Canadiens: For Juraj Slafkovsky, Alexandre Daigle Isn't a Draft Bust, He's a Draft Lesson.

Ottawa Senators v New Jersey Devils
Ottawa Senators v New Jersey Devils / Focus On Sport/GettyImages
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Thankfully, were in 2024 now, not 1993, and not only has the Expansion Draft improved as NHL executives realized with how much owners pay for these teams, they shouldn’t be given every other team’s table scraps, but the NHL Draft has too.

Teams prospect pools are deeper, scouting and analytics are apart of the game more than ever before, and a teams draft philosophy isn’t completely and totally centered on size and size only (genuinely what was with the 90s NHL and its obsession with size). Juraj Slafkovsky came into a Canadiens team that already had a decent foundation built around star forwards in Cole Caufield and Nick Suzuki, and now playing alongside those two on the first line, Slafkovsky has been given a chance to develop and progress naturally and more importantly, patiently, as Canadiens head coach Martin St. Louis has always emphasized an open and learning environment above all else.

Slafkovsky isn’t here to save the Canadiens right away, nor should it be expected he’s the player to do so. He’s a promising prospect and has played remarkably solidly over the past few months, and there’s a high chance his ceiling extends beyond being another top-six NHL forward. St. Louis and company know what they have in Slafkovsky and aren’t putting pressure on him to be something he simply isn’t ready to be, which is exactly what Ottawa did with Daigle.

For all the worry fans had comparing Slafkovsky to other prospects like Logan Cooley and Shane Wright taken directly after, especially after a less than ideal start to this current season, things have expectedly evened out. Cooley has hit the rookie wall and his numbers have regressed, and Shane Wright isn’t even in the NHL currently in spite of the Kraken’s offensive depth being less than ideal. Slafkovsky is progressing similarly to every other Top 10 pick from 2022 and that’s all-Canadiens management could ask for from him. He’s solidified the first line and brings excitement and intrigue night in and night out in spite of some growing pains.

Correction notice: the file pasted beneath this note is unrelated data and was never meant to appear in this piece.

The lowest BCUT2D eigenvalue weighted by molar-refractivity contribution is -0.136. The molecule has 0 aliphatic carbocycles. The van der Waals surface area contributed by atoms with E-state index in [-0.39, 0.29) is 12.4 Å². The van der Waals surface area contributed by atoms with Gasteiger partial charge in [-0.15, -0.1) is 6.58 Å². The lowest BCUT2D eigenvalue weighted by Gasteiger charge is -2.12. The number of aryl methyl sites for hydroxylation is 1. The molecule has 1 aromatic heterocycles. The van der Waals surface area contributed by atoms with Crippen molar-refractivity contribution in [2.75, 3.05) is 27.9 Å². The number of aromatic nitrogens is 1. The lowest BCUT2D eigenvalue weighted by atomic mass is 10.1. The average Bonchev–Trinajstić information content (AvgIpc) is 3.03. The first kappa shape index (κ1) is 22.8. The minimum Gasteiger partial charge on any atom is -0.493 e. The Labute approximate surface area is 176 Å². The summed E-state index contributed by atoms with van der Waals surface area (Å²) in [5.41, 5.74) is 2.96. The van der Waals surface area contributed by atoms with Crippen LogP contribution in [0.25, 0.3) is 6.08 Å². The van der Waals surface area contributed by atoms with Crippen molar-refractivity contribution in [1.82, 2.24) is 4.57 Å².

The Canadiens have handled Slaf well this season and need to continue to do so. While the Conor Bedard’s and Connor McDavid’s of the hockey world are a treat to watch, they don’t come around often, and not every NHL Draft necessarily has a Bedard or McDavid among them. That’s the modern-day NHL for you, and as we move forward into what looks to be a continually bright future for the league, cases like Daigle need to serve as lessons to NHL GMs throwing the weight of the world onto a player that was far from a finished product, in spite of what his junior numbers would you have told you.

Even still, Alexandre Daigle isn’t just an draft bust. His story is far more complicated than that, and his career isn’t deserving of being brushed away with the label of being yet another whiff in the NHL Draft, let alone the biggest whiff of all time. Daigle isn’t a bust, he’s an example, a lesson and a true what-if, and considering he never really put effort in over his entire NHL career (save for his brief comeback) and still managed three 50-point seasons and some truly highlight-reel plays, says enough about the skill he possessed that Ottawa rushed out the door faster than EA rushes out the next Madden. Daigle wasn’t ready to save an NHL team let alone one like the Senators that had nothing, and well… still have nothing.

Juraj Slafkovsky is the future of the Canadiens in one way or another, yet as the Habs 2023-24 season continues, cases like Daigle continue to come up in casual NHL discussion. Yet, for as long as he’s been known as the NHL’s biggest draft bust, Daigle’s career is ultimately, so much more than that. Alexandre Daigle is a example and a lesson for every NHL GM, and he’s a pretty damn good one at that.